Luis Padilla, MD, on NHSC student loan repayment & scholarship programs | AMA Moving Medicine Video

AMA’s Moving Medicine video series amplifies physician voices and highlights developments and achievements throughout medicine.

In today’s episode of Moving Medicine, AMA Chief Experience Officer Todd Unger discusses loan repayment and scholarship programs that provide financial incentives to recruit and retain primary care medical students and working health professionals in exchange for their service in communities in need with Luis Padilla, MD, associate administrator of the Bureau of Health Workforce.

Learn more about National Health Service Corps (NHSC).


  • Luis Padilla, MD, associate administrator, Bureau of Health Workforce

Unger: Hello, this is the American Medical Association’s Moving Medicine video and podcast. Today I’m joined by Dr. Luis Padilla, associate administrator of the Bureau of Health Workforce in Rockville, Maryland, and he’s going to discuss loan repayment and scholarship programs that provide financial incentives for medical students in exchange for their service in communities of need. I’m Todd Unger, AMA’s chief experience officer in Chicago.

Dr. Padilla, thanks so much for joining us. I want to talk about the special program, the National Health Service Corps. Can you give us a little background on what it is?

Dr. Padilla: Thank you, Todd. Thank you for having me. I appreciate the opportunity to discuss the National Service Corps and always excited about this very important program that’s been very impactful in my life, both personally and professionally.

So the National Service Corps is a part of the Health Resources and Services Administration’s, HRSA’s, broader effort to address health equity and expand care to vulnerable communities across the nation. And the program is celebrating its 50th year anniversary next year and we’re really excited about that. And at its core, the program is a loan scholarship program that supports clinicians and health professional students in exchange for their commitment to serve in areas where they’re needed the most. And the National Service Corps supports medical, dental and behavioral health clinicians to pay off their student debt through loan payment and scholarship programs in exchange for working in underserved areas.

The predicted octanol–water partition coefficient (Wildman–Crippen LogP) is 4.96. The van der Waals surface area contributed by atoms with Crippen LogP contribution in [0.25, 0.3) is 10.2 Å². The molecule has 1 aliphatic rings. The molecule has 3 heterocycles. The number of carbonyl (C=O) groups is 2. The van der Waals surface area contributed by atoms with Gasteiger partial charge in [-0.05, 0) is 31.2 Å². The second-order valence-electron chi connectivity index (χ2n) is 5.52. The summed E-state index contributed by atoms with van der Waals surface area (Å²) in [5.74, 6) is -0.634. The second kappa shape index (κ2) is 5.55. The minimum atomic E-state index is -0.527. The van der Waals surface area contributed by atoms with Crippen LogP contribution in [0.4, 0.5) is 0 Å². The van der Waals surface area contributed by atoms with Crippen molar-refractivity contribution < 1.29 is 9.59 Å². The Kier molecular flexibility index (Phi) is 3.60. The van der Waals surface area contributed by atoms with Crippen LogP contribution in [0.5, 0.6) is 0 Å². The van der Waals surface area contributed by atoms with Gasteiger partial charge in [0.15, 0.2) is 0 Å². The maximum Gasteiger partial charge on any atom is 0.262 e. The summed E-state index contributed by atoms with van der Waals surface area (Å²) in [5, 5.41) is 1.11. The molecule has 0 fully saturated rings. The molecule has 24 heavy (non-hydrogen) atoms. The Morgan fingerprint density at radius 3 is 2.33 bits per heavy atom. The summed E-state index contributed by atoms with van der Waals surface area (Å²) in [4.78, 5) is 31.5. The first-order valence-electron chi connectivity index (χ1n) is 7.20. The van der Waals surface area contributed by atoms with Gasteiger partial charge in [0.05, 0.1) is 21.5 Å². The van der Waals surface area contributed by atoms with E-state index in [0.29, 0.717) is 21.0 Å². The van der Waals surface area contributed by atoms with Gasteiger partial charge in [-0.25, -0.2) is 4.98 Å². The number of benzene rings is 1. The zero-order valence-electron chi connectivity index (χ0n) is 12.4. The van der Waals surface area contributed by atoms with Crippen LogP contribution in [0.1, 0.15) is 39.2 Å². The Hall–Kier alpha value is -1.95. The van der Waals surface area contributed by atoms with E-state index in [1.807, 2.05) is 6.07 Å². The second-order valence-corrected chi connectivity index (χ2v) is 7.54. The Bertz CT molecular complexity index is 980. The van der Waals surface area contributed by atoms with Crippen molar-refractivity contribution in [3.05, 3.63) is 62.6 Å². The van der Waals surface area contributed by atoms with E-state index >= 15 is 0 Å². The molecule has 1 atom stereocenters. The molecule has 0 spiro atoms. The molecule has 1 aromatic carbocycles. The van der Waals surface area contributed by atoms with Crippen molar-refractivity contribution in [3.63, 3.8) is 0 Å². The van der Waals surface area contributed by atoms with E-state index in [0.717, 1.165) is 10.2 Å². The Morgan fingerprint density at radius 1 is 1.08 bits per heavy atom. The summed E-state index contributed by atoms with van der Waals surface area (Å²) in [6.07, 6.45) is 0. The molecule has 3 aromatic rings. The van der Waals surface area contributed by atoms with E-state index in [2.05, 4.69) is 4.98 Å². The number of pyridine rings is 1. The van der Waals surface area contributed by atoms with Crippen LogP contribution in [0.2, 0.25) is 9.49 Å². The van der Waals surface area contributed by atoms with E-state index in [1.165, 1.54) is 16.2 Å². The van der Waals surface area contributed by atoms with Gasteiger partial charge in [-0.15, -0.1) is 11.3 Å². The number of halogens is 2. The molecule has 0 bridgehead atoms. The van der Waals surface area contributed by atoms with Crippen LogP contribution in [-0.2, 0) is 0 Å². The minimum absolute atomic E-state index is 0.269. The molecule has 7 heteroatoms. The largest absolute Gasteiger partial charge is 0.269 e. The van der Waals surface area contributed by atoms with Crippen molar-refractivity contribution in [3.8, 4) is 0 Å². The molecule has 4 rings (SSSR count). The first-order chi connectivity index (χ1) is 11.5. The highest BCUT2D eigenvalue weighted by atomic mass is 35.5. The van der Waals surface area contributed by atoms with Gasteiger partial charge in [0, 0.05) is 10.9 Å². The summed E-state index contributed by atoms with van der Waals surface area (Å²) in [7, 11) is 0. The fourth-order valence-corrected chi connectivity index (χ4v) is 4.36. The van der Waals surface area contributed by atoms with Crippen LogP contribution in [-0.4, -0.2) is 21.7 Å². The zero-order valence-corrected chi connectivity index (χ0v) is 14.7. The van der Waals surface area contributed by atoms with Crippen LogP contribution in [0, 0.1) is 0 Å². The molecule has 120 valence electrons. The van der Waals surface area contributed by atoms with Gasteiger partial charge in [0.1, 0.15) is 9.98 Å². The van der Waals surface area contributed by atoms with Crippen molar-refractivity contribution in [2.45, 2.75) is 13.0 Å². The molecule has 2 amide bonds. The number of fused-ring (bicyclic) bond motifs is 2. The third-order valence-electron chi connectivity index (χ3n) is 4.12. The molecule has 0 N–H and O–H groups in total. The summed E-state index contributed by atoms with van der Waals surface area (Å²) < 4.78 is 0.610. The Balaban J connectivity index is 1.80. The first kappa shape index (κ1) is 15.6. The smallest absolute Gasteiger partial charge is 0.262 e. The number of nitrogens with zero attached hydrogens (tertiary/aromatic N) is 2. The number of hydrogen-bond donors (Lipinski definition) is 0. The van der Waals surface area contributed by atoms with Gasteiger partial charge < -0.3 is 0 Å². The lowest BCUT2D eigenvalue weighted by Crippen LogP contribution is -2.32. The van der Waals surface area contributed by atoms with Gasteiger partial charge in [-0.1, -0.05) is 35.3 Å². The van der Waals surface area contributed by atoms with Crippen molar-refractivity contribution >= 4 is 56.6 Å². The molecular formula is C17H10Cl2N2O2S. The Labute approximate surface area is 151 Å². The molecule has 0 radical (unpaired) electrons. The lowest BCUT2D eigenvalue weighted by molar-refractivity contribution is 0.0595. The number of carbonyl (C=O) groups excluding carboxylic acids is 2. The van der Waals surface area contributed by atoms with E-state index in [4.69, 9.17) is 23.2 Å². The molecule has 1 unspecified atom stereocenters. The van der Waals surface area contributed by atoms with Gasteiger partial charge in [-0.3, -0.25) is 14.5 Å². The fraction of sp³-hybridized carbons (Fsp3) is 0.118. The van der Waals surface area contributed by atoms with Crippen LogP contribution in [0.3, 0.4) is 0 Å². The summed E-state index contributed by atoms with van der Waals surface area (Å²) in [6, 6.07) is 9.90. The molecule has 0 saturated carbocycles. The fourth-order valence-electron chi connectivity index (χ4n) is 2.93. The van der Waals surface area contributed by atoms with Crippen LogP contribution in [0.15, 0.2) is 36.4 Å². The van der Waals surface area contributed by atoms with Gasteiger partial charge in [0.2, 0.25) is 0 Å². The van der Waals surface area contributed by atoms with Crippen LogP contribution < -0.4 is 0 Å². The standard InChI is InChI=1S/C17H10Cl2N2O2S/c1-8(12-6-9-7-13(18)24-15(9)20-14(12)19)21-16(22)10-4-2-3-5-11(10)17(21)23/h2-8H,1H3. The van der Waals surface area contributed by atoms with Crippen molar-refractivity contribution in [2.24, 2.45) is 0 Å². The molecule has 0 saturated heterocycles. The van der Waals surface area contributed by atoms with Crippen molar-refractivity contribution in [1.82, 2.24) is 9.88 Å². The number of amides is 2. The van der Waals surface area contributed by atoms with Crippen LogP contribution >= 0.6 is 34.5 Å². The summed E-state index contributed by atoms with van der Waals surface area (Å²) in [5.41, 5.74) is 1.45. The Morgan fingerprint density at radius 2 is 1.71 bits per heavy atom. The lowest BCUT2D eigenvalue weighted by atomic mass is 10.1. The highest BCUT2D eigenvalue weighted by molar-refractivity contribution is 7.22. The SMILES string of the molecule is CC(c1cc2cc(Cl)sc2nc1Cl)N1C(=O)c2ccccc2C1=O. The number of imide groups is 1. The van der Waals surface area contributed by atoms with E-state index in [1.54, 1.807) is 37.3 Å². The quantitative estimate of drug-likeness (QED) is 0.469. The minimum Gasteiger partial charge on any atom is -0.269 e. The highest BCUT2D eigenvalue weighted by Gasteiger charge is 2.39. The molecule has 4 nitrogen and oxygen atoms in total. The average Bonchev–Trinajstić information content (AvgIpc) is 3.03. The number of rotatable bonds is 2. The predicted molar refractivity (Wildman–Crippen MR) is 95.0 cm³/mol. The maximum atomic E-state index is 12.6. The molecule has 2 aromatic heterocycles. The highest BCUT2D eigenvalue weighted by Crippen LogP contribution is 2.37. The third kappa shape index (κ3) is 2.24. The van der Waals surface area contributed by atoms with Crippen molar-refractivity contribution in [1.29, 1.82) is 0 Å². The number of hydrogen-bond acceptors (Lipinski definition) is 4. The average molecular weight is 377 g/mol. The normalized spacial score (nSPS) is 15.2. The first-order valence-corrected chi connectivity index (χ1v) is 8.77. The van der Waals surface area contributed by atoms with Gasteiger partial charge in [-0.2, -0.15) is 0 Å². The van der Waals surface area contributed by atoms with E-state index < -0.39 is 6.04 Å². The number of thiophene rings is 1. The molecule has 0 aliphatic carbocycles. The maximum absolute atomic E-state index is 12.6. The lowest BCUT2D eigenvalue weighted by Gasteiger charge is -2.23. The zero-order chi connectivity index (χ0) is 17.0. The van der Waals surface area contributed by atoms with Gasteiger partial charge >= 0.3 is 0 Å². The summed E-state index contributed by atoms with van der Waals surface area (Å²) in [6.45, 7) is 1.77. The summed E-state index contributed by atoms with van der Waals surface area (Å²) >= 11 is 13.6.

Unger: And we know that’s a huge problem, medical students coming out of med school in over $200,000 worth of student loans, so that’s enormous. You mentioned in your introductory kind of discussion there that this was personally important to you in terms of your own experience. Can you talk a little bit about how that impacts your work?

Dr. Padilla: Well, it impacts my work every day as a former National Service Corps scholar, as a medical student that was struggling to pay for my education. My family couldn’t afford that. I’m the first in my family to attend college and it really was a life changer for me. And that scholarship afforded me the opportunity to serve at Unity Healthcare Upper Cardozo Health Center to fill my obligation in 2004 before I became that center’s medical director. And I saw firsthand, Todd, how the program is impacting both not just the debt relief for these clinicians but their opportunity to provide quality competent care to these communities.

Unger: Where does the funding for this program come from?